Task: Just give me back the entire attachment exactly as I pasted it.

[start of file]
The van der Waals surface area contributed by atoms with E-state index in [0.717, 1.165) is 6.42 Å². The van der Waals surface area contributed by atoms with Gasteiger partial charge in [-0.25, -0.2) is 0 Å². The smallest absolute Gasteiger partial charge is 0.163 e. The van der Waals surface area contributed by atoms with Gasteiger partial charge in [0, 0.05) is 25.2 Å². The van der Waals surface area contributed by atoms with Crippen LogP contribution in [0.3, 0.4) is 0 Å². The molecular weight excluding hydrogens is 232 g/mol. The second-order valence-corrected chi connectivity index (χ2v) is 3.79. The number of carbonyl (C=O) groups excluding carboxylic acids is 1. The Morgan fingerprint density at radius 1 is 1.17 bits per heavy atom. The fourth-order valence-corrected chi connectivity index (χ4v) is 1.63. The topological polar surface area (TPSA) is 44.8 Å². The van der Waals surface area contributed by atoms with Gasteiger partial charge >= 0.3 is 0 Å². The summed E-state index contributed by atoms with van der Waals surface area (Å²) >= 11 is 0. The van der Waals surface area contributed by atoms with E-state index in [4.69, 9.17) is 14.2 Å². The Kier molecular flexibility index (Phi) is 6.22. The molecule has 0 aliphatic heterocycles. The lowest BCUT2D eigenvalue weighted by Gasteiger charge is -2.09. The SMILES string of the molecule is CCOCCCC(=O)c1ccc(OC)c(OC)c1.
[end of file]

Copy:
The van der Waals surface area contributed by atoms with E-state index in [0.717, 1.165) is 6.42 Å². The van der Waals surface area contributed by atoms with Gasteiger partial charge in [-0.25, -0.2) is 0 Å². The smallest absolute Gasteiger partial charge is 0.163 e. The van der Waals surface area contributed by atoms with Gasteiger partial charge in [0, 0.05) is 25.2 Å². The van der Waals surface area contributed by atoms with Crippen LogP contribution in [0.3, 0.4) is 0 Å². The molecular weight excluding hydrogens is 232 g/mol. The second-order valence-corrected chi connectivity index (χ2v) is 3.79. The number of carbonyl (C=O) groups excluding carboxylic acids is 1. The Morgan fingerprint density at radius 1 is 1.17 bits per heavy atom. The fourth-order valence-corrected chi connectivity index (χ4v) is 1.63. The topological polar surface area (TPSA) is 44.8 Å². The van der Waals surface area contributed by atoms with Gasteiger partial charge >= 0.3 is 0 Å². The summed E-state index contributed by atoms with van der Waals surface area (Å²) >= 11 is 0. The van der Waals surface area contributed by atoms with E-state index in [4.69, 9.17) is 14.2 Å². The Kier molecular flexibility index (Phi) is 6.22. The molecule has 0 aliphatic heterocycles. The lowest BCUT2D eigenvalue weighted by Gasteiger charge is -2.09. The SMILES string of the molecule is CCOCCCC(=O)c1ccc(OC)c(OC)c1.